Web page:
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Renaissance in the Regions

Museums, Libraries and Archives Council

The Museums & Galleries Commission as it once was, renamed Re:source, now renamed again, to the Museums, Libraries & Archives Council.


To provide the strategic leadership, advocacy, and advice to enable museums, archives and libraries to touch people's lives and inspire their imagination, learning and creativity.


MLA is working to a strategy called 'Renaissance in the Regions' designed to change the structure of Britain's Museums, and to provide more money for Regional Museums.  MLA is also working to tie together a disparate group of organisations that have hitherto worked separateky.  Museums and Archives clearly have common ground - being repositories of precious things.  While Libraries do care for rare books much of their energy is directed towards lending, books, videos and DVD and the encouragement of literarcy which has not much common ground with Museums.  

These changes have destroyed the existing structure where Museums were supported by hands-on Museum friendly Area Museum Councils. In their place, the MLA have set up Museum Hubs and 'strategic' cross-domain 'single regional agencies'.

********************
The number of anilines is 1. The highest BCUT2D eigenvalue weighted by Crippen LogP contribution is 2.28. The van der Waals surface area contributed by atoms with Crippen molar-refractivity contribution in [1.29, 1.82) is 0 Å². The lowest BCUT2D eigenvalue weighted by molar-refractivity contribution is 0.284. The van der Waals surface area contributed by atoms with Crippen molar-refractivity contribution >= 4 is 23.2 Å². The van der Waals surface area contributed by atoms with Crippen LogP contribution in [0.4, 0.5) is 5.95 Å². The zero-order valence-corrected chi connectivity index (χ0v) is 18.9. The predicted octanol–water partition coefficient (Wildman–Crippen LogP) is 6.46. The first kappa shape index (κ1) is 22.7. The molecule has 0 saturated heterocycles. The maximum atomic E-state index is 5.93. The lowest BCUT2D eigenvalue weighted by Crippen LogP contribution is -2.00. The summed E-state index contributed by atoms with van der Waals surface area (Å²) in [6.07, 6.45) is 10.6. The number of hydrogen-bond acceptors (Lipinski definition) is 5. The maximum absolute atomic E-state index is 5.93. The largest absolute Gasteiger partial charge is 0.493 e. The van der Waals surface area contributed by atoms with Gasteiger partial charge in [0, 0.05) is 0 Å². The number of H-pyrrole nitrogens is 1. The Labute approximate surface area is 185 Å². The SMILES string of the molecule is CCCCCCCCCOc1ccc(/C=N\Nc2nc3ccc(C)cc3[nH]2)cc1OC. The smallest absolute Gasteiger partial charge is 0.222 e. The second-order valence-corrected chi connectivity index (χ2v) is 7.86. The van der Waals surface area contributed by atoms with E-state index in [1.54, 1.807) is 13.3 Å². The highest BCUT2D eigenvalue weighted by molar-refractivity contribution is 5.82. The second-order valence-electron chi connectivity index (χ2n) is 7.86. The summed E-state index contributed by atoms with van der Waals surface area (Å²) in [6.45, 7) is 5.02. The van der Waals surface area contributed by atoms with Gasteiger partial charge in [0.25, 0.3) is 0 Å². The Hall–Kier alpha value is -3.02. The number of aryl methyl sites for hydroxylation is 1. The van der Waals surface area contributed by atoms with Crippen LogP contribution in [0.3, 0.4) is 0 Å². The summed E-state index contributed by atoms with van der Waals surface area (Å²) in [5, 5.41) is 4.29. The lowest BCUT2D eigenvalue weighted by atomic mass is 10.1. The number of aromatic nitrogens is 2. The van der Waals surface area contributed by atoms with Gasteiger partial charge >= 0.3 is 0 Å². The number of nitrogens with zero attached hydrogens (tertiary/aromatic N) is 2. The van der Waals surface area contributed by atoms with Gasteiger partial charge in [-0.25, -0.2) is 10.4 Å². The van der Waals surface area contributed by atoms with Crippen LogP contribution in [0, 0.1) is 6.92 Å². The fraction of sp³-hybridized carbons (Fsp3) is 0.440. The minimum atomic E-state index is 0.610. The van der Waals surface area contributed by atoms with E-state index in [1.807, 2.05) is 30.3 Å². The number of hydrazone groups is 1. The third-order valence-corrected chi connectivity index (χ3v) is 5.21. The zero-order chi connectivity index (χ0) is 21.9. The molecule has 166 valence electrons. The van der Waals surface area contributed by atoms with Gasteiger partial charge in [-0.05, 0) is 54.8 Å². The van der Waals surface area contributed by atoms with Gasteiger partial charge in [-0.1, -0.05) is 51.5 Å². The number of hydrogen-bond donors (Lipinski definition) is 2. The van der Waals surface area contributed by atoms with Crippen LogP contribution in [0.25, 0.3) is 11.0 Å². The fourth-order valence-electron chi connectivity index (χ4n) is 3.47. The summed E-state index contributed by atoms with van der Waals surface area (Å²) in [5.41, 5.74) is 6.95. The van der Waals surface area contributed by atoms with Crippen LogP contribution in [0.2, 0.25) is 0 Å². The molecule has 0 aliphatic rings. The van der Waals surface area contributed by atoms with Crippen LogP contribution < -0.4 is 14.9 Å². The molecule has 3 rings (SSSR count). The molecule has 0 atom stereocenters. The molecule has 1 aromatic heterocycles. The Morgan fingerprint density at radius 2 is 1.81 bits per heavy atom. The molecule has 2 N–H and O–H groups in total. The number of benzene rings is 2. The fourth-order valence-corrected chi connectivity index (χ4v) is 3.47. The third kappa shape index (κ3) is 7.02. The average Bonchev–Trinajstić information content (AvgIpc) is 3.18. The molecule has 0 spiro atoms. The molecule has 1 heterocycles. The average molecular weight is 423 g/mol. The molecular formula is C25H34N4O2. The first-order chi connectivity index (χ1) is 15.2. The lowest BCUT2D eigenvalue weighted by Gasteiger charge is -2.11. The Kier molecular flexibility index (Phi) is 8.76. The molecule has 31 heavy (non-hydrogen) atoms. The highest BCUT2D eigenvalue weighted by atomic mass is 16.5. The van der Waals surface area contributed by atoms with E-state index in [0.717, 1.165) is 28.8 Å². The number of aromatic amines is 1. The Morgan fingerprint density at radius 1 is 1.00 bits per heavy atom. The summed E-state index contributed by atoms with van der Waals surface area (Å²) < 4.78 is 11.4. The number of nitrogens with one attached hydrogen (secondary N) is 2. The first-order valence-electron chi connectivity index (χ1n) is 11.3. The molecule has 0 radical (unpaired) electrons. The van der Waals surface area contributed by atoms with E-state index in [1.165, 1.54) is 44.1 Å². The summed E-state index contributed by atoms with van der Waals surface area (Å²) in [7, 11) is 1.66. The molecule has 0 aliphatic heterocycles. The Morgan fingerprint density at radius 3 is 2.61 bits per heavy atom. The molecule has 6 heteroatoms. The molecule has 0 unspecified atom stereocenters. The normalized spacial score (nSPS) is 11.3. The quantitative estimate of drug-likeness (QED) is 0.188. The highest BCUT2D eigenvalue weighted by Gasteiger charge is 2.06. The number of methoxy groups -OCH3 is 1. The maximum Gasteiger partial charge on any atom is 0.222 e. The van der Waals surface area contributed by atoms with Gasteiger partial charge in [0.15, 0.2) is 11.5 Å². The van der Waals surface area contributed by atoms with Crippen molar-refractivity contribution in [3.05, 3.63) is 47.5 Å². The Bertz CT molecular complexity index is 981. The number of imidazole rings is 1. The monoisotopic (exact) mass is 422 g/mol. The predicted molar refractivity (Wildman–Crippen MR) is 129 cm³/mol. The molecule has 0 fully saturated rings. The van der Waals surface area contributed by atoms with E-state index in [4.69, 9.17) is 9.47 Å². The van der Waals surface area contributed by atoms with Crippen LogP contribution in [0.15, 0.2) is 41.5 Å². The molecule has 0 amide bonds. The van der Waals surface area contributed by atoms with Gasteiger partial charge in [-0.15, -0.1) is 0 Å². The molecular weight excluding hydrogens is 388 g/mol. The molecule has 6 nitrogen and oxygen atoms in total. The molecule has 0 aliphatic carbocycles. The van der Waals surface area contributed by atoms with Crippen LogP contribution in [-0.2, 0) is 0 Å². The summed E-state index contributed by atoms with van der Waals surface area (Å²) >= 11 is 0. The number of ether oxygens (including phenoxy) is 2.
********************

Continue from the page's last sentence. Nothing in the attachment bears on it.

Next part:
The Hubs were originally intended to be regional centres of excellence based at a regional museum, but such is the complexity and friendly rivalry than the hubs are now cooperatives of large museums, who have been given a pastoral role over the other museums in the area. The London Hub for example, consists of the Museum of London, Geffrye Museum, Horniman Museum and the London Transport Museum. However, the Hubs do not want to take on the role of the now, defunct area museum councils. The regional agencies are designed to be 'strategic' leaving no one to take on the much praised role of the AMCs.

The hierarchical model they were working to was itself flawed. National, Regional, Designated and University Museums, then 'local and community museums' is an insult to the many independent museums that are often large and innovative.

The designation scheme began as a goodish idea to provide extra money for exceptional collections existing in museums without the resources necessary to do them justice, but it has proliferated with any obvious rhyme or reason so that there is often no clear difference in quality between a designated and a non-designated collection. Why for instance, should the Wordsworth Collection be designated while the Freud Collection isn't?

Ultimately, it leaves the Museum world in a tangle, needlessly complicated and bureaucratic.




Read Kevin Flude's criticism of 'Renaissance in the Regions'








Lecture by Kevin Flude - prepared for 'Creative Practice in Narrative Environments'

MA course at Central Saint Martins College of Art & Design & developed for University College Worcester

Email the Author.Template Last Updated on 23 March 2006Cultural Heritage Resouces